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This will work no matter how many arrays you add to your myList:

        static void Main(string[] args)
        {
            string[][] myList = new string[3][];
            myList[0] = new string[] { "1", "5", "3", "9" };
            myList[1] = new string[] { "2", "3" };
            myList[2] = new string[] { "93" };

            List<string> permutations = new List<string>(myList[0]);

            for (int i = 1; i < myList.Length; ++i)
            {
                permutations = RecursiveAppend(permutations, myList[i]);
            }

            //at this point the permutations variable contains all permutations

        }

        static List<string> RecursiveAppend(List<string> priorPermutations, string[] additions)
        {
            List<string> newPermutationsResult = new List<string>();
            foreach (string priorPermutation in priorPermutations)
            {
                foreach (string addition in additions)
                {
                    newPermutationsResult.Add(priorPermutation + ":" + addition);
                }
            }
            return newPermutationsResult;
        }

Note that it's not really recursive. Probably a misleading function name.

Here is a version that adheres to your new requirements. Note the section where I output to console, this is where you can do your own formatting:

static void Main(string[] args)
        {
            string[][] myList = new string[3][];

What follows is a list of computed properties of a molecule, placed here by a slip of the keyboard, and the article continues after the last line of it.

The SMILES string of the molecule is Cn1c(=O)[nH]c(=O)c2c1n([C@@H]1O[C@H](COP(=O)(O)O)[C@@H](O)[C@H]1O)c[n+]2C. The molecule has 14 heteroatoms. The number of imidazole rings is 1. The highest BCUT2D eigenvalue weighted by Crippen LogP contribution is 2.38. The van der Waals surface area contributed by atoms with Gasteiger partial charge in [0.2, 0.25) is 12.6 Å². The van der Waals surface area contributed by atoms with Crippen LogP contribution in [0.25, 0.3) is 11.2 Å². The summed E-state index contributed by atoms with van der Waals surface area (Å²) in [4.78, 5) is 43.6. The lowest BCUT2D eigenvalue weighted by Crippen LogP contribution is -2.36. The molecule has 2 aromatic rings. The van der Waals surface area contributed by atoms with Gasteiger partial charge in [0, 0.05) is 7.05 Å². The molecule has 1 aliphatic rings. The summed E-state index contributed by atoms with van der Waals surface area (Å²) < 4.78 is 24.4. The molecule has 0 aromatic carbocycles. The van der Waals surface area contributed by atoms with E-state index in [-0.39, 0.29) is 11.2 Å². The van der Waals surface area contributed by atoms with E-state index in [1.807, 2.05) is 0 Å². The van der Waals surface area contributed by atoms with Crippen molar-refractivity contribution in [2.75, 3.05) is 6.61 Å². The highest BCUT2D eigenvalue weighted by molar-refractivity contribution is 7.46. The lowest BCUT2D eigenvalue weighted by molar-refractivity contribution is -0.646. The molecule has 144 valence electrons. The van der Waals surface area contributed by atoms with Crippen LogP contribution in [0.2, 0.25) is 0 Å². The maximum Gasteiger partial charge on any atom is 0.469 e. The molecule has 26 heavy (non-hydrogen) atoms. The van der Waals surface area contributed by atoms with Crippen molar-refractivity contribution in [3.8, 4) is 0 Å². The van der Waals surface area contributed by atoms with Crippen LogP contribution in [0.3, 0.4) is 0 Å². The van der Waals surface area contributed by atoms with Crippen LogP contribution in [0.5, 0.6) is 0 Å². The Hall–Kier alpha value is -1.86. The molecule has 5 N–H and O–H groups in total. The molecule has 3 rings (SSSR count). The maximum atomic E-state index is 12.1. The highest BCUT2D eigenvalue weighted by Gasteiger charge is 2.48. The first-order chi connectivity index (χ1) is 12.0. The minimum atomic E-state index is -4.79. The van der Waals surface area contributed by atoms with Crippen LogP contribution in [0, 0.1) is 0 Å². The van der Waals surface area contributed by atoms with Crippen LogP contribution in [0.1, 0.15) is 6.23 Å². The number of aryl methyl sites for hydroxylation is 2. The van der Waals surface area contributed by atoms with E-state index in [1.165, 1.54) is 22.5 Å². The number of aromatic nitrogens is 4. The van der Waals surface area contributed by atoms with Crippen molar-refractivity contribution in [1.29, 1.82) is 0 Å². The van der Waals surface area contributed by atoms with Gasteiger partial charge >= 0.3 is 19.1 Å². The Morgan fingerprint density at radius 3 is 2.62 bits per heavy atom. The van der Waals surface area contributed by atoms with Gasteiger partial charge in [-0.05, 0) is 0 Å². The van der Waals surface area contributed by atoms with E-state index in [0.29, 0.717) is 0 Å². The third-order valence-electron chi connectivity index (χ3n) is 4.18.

myList[0] = new string[] { "1", "5", "3", "9" };
            myList[1] = new string[] { "2", "3" };
            myList[2] = new string[] { "93" };

            List<List<string>> permutations = new List<List<string>>();

            foreach (string init in myList[0])
            {
                List<string> temp = new List<string>();
                temp.Add(init);
                permutations.Add(temp);
            }

            for (int i = 1; i < myList.Length; ++i)
            {
                permutations = RecursiveAppend(permutations, myList[i]);
            }

            //at this point the permutations variable contains all permutations

            foreach (List<string> list in permutations)
            {
                foreach (string item in list)
                {
                    Console.Write(item + ":");
                }
                Console.WriteLine();
            }

        }

        static List<List<string>> RecursiveAppend(List<List<string>> priorPermutations, string[] additions)
        {
            List<List<string>> newPermutationsResult = new List<List<string>>();
            foreach (List<string> priorPermutation in priorPermutations)
            {
                foreach (string addition in additions)
                {